News / Health

WHO, UNICEF Say Global Access to Safe Drinking Water Increasing

Lisa Schlein

This is a good news, bad news story.  On the good news side, the report from the World Health Organization and the United Nations Children's Fund, says the world is on track to meet or even exceed the drinking-water target of the Millennium Development Goals, which aims to cut in half the number of people who do not have access to good water.

The report notes 87 percent of the world's population or approximately 5.9 billion people are using safe drinking-water sources.  But, the situation regarding sanitation is not as good.

Chief of the Water, Sanitation and Hygiene for the U.N. Children's Fund, Clarissa Brocklehurst, says a staggering 2.6 billion people do not use improved sanitation.

"We also see that there are some major disparities," she said. "Despite the good news on water supply, we see that rural areas are being badly left behind.  Of the 884 million people without access to improved water supplies, 84 percent of those are in rural areas…We also see that there are regional disparities.  Sub-Saharan Africa is being left behind.  Sanitation coverage there is only 31 percent and water is only 60 percent.  It is the region with the lowest coverage for water supply. The global water coverage is 87 percent."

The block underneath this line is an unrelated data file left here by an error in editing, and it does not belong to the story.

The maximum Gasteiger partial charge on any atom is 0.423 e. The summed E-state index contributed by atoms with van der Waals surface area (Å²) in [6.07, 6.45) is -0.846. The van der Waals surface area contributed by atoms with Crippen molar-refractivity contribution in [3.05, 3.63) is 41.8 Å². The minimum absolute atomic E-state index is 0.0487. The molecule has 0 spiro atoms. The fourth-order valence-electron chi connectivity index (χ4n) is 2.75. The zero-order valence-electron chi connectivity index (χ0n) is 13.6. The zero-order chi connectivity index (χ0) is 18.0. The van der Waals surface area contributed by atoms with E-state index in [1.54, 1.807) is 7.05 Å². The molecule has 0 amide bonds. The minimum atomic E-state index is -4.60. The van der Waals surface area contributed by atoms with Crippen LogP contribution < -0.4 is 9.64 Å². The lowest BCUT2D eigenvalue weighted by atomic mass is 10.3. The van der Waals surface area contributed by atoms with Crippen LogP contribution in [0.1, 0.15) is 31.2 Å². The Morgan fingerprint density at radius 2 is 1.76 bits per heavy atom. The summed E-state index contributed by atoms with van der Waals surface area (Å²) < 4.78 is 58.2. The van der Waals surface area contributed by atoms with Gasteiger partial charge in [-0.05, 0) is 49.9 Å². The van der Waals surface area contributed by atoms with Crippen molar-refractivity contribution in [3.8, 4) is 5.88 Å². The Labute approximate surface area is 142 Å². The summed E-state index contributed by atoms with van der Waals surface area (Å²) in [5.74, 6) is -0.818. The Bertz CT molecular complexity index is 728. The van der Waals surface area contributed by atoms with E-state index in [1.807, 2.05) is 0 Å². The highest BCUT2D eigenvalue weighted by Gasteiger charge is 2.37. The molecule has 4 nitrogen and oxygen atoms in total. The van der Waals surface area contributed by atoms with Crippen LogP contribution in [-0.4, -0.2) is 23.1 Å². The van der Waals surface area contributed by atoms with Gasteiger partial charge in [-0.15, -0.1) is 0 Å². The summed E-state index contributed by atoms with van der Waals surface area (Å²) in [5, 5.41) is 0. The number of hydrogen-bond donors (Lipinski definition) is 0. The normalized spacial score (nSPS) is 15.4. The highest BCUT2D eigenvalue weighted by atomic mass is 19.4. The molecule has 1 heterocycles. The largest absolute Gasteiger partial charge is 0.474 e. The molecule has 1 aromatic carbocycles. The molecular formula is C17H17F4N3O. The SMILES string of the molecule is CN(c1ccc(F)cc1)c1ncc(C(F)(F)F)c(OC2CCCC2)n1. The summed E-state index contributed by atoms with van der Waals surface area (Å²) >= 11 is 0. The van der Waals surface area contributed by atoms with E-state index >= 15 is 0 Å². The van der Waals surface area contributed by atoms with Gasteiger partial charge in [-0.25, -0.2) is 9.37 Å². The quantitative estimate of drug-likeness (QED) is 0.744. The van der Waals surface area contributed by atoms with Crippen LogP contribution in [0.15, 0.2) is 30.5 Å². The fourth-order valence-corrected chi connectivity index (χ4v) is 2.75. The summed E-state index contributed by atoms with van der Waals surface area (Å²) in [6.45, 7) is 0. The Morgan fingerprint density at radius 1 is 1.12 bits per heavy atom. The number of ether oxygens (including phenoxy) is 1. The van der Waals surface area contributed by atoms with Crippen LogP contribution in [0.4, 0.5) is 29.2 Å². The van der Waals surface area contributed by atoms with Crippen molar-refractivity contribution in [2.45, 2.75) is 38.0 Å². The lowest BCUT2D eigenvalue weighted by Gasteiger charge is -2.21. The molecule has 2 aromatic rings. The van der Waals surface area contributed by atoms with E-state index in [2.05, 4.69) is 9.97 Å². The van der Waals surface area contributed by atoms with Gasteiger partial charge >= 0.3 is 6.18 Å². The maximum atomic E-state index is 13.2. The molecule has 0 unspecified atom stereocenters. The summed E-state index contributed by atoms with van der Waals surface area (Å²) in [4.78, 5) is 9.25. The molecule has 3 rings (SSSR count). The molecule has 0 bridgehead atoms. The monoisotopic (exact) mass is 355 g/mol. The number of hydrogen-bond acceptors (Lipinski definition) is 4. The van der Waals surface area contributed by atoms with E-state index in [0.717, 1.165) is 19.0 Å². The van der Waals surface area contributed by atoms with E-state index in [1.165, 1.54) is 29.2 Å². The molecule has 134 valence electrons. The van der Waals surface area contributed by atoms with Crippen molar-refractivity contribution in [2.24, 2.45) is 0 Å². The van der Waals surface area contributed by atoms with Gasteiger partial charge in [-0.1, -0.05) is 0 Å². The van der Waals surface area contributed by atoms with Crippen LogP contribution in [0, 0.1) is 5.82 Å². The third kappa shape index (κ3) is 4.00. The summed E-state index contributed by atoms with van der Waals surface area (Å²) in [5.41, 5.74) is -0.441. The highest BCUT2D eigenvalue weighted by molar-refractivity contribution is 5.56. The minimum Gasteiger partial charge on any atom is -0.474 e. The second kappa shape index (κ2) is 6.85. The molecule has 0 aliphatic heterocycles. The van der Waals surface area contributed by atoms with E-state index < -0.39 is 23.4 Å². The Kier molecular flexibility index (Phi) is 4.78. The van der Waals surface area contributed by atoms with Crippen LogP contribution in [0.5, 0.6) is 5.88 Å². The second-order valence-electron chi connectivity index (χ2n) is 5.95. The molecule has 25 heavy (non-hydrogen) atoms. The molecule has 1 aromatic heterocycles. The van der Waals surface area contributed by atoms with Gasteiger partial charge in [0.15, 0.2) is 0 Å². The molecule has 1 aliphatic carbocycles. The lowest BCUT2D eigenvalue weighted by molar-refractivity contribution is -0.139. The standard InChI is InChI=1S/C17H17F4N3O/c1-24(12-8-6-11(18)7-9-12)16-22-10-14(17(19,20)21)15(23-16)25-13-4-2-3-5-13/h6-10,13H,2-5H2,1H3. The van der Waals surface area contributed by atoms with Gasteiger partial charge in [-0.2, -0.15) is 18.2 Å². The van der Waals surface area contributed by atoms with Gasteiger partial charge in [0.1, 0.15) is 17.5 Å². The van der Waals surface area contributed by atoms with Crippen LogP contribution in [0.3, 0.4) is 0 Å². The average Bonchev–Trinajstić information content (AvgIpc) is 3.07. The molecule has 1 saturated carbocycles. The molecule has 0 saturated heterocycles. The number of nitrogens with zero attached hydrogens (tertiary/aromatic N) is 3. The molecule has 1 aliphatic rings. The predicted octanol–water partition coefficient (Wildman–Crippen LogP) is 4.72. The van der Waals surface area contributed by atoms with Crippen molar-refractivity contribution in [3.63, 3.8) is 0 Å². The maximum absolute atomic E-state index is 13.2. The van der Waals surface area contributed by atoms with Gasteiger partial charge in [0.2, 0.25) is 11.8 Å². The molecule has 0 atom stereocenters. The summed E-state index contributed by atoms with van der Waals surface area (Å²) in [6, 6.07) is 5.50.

The report says unsafe water, sanitation and hygiene are behind the spread of two of the biggest child killers in the world, pneumonia and diarrhea.

Every year, it says 1.5 million children under age five die of diarrhea.  And, 80 percent of those deaths, or 4,000 deaths a day, are due to unsafe water and sanitation.

WHO and UNICEF say lack of access to water, sanitation and hygiene affects the health, security, livelihood and quality of life for children.  They say women and girls are more affected than are men and boys.  That is because they are the ones burdened with collecting drinking water.  

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